Sleeping Bags Tips

How to Wash a Sleeping Bag

girl setting up camp

Learning how to wash a sleeping bag properly will significantly extend its lifespan, while preventing mildew growth and mold. Regardless of whether your bag includes goose down filler or synthetic filler, a bag should be washed at the end of the season if it gets soaked or dirty, to keep it in great shape. If you’re not sure of how to go about cleaning your bag at the end of the trip, then follow the cleaning steps and tips I’ve included in this guide, to keep your bag looking and smelling great for your next camping adventure.

Spot Cleaning a Sleeping Bag

How you care for your bag will depend on whether it has synthetic or down filling material. If the bag has goose down filling, then the cleaning process will require more care and time. In some cases, you may even want to take it to a professional cleaner if the goose down bag is in serious need of a deep clean.

But in some cases, your bag may not need a deep clean, so a spot clean can be sufficient. When you wash a bag, it can decrease the loft and will subject it to more wear and tear. Because of this, spot cleaning should be your first choice.

Since a deep clean can potentially damage the integrity of the filling material, only deep clean it if the bag is filthy, caked in dirt, mud, or grime, or if it has an unpleasant odor.

Spot cleaning is a fast and simple option for a bag that needs a little touch.

To begin, you’ll make a paste that consists of dish soap and warm water. You can use an old toothbrush to clean the shell gently. Make sure you focus on the collar and the hood of the bag, where oil from your skin and your hair tend to build up. You can hold the liner or shell fabric away from the insulation and rinse and wash the area while preventing the filling material from getting wet.

Deep Clean: Washing by Hand

If your bag is caked with grime and losing loft already, then go for a deep clean. Before you start, take a look at the manufacturer’s cleaning instructions, which should be clearly listed somewhere on the bag, and closely follow those instructions.

When you’re washing your bag, you should keep in mind that the bag will take several hours to dry, especially if it has a synthetic filling material. Use a non-detergent soap that’s gentle and designed for washing items that are synthetic or equipped with down.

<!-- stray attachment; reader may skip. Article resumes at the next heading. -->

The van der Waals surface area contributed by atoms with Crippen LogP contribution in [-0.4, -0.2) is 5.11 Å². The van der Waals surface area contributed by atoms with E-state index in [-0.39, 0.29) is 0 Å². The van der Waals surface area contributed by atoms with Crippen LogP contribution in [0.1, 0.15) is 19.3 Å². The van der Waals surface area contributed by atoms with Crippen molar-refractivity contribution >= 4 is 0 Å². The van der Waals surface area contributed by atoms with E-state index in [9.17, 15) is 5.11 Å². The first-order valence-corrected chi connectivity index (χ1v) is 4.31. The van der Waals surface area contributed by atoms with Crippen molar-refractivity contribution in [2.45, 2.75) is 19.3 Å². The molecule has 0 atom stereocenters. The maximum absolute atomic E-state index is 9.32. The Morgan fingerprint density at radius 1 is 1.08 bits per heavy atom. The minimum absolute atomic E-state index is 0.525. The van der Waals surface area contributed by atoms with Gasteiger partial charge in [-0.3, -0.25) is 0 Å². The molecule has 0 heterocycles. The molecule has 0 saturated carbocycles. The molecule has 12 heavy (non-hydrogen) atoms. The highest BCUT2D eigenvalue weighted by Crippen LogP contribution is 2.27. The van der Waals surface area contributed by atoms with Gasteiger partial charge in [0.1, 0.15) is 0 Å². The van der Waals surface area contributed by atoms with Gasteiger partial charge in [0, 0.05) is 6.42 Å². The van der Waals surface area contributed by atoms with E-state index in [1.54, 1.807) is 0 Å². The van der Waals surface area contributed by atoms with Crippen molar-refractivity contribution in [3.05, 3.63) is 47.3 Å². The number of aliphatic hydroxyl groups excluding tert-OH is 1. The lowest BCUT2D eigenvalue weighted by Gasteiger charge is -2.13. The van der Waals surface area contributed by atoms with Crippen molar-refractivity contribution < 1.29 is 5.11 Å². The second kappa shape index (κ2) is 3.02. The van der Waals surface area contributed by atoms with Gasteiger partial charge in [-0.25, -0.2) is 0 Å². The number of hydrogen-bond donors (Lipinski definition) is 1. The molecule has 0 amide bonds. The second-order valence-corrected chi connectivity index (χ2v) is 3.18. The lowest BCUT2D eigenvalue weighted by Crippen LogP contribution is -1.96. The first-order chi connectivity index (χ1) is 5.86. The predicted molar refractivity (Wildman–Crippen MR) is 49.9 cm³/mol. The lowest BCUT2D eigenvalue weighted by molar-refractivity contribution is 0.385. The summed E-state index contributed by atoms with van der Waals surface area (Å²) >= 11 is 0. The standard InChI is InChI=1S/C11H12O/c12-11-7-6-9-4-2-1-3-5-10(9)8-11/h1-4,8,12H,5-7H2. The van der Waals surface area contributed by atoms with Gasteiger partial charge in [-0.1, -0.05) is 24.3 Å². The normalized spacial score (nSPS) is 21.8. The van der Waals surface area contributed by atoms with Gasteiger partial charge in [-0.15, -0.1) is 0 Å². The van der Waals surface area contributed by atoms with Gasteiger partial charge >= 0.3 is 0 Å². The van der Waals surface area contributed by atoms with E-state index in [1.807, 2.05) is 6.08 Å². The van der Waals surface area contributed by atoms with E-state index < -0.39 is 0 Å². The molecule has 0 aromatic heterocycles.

Next, fill up your bathtub with cold water and use the appropriate cleaner based on the type of filling material your bag has. Try to avoid using too much soap since this will make it difficult to rinse out your bag.

Place your bag in the tub and work in the soap throughout the entire bag. Focus on the heavily soiled areas. Allow the bag to soak for about sixty minutes. If there is caked on grime, then you may want to leave the bag to soak for an extra thirty minutes.

Drain the tub of the dirty water and fill it with clean water to rinse out the bag. Make sure you gently work out the soap, then allow the bag to sit in the clean water for twenty minutes.

Drain the tub and repeat the process until all of the soap is completely gone.

Next, you’ll squeeze out as much water as possible, working your hands under the bag to gather it up into a ball so it can be carried outdoors or to your dryer. Carrying the bag this way will prevent ripping the seams or placing too much strain on them.


drying sleeping bags

Some bags can be dried in a dryer; however, this will vary from model to model. Never put your bag in a dryer unless recommended by the manufacturer. If the manufacturer instructs you to hang your bag up to dry, then place it on a clean, flat surface outdoors in partial shade or total sunlight. Some types of fillers can clump up after washing, so you will probably need to break up these clumps manually in order to speed up the drying time.

Machine Wash

If your bag can be machine washed, then you’ll save on both time and elbow grease. Make sure you wash the bag on the gentle cycle in cold or warm water and use the right type of detergent. Try to use as little soap as possible since it can be difficult to rinse out this type of bag due to the dense filling material. In fact, to be sure the bag is rinsed out well, place it on a double rinse cycle.

Other Important Care Tips

  • Check the bag after it has dried and ensure that the drawcords, zippers, and seams are in good shape. Make sure the filling material has been evenly distributed.
  • Over time, a bag’s durable water repellent finish will wear off. You can easily restore a bag’s water repellency by reapplying the finish. You’ll find several products on the market designed to restore a bag’s water repellency, each of which often feature a fast and simple application process.
  • If you notice any small tears or holes in your bag, then you can repair the holes using a couple of options.
  • First, you can sew it up by hand or use a sewing machine.
  • You can also patch the hole using a sleeping bag patch or adhesive gear repair tape.
  • Your bag may not need to be deep cleaned at the end of the season, in which case you may only need to spot clean it and allow it to air out, outdoors, fully unzipped for a period of twelve hours.

Final Thoughts

By learning how to wash a sleeping bag you can prevent odors, mildew, and mold growth. You can also evenly distribute the filling, and significantly lengthen the lifespan of your bag, so you can continue to use it season after season. Remember, it’s crucial that you check the bag’s cleaning instructions put in place by the manufacturer and follow them closely in order to avoid seriously damaging the bag.